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  1. #1
    Senior Member Eliteoomph's Avatar
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    Which fabric should i choose?

    I am more concerned about comfort then weight...

    That being said I don't want it to weigh a ton either...

    What is the more top of the line fabrics out there to consider when sewing your own hammock?

  2. #2
    all secure in sector 7 Shug's Avatar
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    Good ol' ripstop nylon is terrific. You want breathable fabric...
    Shug
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  3. #3
    Senior Member Eliteoomph's Avatar
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    1.7 or does it get heavier?

  4. #4
    Senior Member Eliteoomph's Avatar
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    also, I am only about 170#... I just want something that will lay as flat as possible and not stretch to bad... Also, at my weight would there be any point in DL?

  5. #5
    Senior Member Dblcorona's Avatar
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    A lot of diy hammocks are made with 1.9oz ripstop. Really no reason for the dbl layer at your weight in terms of strength. A reason to use a dbl layer could be for bug protection or if your planning on using a pad instead of an underquilt.
    "We don't stop hiking because we grow old,
    we grow old because we stop hiking."

    -- Finis Mitchell,

  6. #6
    Senior Member Ramblinrev's Avatar
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    I prefer polyester taffeta to the ripstop. Some folks are using polyester microfiber with great results. I think the polyester feels nicer on the skin than the ripstop. IMO the ripstop pattern is irrelevant for hammock beds. It was developed as a garment fabric, not a weight bearing fabric. I can tear the ripstop by hand if the selvage is cut first. So IMO taffeta is the way to go for the most comfort without sacrificing safety.
    I may be slow... But I sure am gimpy.

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  7. #7
    Senior Member Eliteoomph's Avatar
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    Quote Originally Posted by Ramblinrev View Post
    I prefer polyester taffeta to the ripstop. Some folks are using polyester microfiber with great results. I think the polyester feels nicer on the skin than the ripstop. IMO the ripstop pattern is irrelevant for hammock beds. It was developed as a garment fabric, not a weight bearing fabric. I can tear the ripstop by hand if the selvage is cut first. So IMO taffeta is the way to go for the most comfort without sacrificing safety.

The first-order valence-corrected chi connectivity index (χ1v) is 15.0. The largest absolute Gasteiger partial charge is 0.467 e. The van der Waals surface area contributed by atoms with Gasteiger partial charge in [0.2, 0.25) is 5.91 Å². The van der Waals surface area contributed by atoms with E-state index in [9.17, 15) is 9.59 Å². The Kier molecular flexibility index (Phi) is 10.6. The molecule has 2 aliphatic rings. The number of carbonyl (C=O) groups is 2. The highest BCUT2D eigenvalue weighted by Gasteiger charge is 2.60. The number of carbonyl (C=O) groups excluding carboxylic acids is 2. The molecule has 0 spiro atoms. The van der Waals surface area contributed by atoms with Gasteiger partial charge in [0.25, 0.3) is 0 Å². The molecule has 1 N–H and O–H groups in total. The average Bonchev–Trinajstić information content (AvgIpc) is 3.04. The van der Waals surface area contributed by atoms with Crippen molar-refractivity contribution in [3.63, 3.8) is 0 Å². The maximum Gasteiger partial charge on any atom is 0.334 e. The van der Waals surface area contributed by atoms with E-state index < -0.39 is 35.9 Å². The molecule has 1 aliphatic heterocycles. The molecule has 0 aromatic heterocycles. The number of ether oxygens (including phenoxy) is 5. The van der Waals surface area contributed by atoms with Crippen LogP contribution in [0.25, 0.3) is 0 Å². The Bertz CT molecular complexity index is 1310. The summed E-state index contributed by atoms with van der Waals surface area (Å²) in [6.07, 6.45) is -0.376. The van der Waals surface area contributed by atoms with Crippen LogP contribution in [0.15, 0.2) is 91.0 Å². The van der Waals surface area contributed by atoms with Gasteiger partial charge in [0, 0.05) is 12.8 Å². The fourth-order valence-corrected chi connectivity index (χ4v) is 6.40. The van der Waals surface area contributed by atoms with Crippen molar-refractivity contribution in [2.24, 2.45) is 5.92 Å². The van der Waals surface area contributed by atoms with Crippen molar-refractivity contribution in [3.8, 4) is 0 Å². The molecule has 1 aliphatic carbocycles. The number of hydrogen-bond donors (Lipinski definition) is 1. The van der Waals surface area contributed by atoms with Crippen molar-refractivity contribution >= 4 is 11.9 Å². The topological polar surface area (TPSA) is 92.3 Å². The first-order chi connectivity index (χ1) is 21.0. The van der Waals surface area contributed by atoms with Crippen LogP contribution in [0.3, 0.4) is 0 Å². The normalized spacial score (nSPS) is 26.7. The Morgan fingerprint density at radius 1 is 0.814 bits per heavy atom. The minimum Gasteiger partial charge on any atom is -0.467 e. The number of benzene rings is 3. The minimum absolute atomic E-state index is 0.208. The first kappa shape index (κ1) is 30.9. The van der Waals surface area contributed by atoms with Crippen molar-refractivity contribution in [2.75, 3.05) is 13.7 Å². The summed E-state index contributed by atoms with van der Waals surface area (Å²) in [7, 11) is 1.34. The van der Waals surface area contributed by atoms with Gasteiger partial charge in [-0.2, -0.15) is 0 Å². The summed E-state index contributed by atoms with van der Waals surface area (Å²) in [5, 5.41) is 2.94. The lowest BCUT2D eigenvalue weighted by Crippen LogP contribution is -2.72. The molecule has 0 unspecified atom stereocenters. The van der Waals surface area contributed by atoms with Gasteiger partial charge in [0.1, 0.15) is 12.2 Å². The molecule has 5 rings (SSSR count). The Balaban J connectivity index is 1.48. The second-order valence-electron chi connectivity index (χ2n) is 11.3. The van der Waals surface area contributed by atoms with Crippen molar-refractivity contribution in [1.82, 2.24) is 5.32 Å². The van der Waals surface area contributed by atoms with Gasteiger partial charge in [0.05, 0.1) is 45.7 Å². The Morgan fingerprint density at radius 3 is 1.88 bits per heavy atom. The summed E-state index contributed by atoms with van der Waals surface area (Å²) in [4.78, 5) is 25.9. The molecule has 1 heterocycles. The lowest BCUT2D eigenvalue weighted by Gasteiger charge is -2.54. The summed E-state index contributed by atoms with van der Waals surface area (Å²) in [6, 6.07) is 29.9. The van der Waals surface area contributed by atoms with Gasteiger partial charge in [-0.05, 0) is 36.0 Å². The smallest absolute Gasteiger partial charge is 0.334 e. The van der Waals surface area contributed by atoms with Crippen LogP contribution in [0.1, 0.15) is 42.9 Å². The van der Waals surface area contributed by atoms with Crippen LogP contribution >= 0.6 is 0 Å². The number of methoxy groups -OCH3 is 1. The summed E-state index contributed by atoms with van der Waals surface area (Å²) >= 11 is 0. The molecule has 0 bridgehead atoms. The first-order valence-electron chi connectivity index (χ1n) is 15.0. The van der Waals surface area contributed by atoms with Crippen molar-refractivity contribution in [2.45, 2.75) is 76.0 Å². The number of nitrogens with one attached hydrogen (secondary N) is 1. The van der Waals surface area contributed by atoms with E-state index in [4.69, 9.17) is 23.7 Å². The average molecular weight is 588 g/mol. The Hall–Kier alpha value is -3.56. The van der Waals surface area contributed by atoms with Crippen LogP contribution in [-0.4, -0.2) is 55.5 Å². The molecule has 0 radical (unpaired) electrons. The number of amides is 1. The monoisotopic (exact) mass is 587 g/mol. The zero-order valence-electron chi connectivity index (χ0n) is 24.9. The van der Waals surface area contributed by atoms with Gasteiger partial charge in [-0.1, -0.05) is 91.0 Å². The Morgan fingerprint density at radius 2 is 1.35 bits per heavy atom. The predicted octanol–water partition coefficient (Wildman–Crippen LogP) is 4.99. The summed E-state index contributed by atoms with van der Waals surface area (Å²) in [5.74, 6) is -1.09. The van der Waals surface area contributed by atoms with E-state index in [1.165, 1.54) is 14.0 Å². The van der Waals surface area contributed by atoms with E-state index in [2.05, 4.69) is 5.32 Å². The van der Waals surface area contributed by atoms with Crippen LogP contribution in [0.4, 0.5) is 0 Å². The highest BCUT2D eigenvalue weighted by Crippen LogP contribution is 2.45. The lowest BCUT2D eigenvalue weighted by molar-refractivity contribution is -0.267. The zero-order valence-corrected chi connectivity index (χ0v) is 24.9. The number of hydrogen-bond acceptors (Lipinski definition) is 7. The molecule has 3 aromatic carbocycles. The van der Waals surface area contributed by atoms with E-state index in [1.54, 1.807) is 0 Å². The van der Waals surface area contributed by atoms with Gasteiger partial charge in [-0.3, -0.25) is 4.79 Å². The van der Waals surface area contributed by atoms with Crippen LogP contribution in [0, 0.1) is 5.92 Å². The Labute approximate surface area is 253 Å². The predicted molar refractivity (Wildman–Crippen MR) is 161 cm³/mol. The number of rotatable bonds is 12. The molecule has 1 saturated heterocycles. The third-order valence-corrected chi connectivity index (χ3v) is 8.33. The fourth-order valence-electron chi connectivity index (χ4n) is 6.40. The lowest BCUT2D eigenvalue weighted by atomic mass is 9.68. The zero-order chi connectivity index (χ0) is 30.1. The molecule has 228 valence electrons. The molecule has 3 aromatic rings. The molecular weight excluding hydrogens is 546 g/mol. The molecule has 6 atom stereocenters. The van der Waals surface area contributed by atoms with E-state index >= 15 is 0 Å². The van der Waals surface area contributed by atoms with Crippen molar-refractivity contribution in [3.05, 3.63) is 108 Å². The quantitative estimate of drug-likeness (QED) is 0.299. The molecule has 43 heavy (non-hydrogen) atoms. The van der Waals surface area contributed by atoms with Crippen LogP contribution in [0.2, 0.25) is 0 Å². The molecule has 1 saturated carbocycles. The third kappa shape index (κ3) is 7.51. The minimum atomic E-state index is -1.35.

Very good point... I am going to have to take that into consideration...
    It's hard to have a bad day in a good hammock. - Jeremy Flatt

  8. #8
    Senior Member Eliteoomph's Avatar
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    Quote Originally Posted by Dblcorona View Post
    A lot of diy hammocks are made with 1.9oz ripstop. Really no reason for the dbl layer at your weight in terms of strength. A reason to use a dbl layer could be for bug protection or if your planning on using a pad instead of an underquilt.
    I am thinking of sewing an extra pocket style layer like on the Clark's...
    It's hard to have a bad day in a good hammock. - Jeremy Flatt

  9. #9
    Senior Member BurningCedar's Avatar
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    I really like the 1.5 nylon from DIY Gear Supply (formerly Backwoods Daydreamer). It supports my 190# with absolutely no problems and stuffs up very light and small. Its become my favorite hammock body material.

    He's also a great guy to work with and a active forum member.
    David

    The road goes ever on and on Down from the door where it began. Now far ahead the Road has gone, And I must follow, if I can, Pursuing it with weary feet, Until it joins some larger way, Where many paths and errands meet. And whither then? I cannot say.
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  10. #10
    Senior Member Eliteoomph's Avatar
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    Thanks I have been checking out the site and will Def buy from there. Do you know how much heavier to 1.9 is to the 1.5? I just Def do not want it to stretchout... I don't mind a few more ounces is its more comfortable...
    It's hard to have a bad day in a good hammock. - Jeremy Flatt

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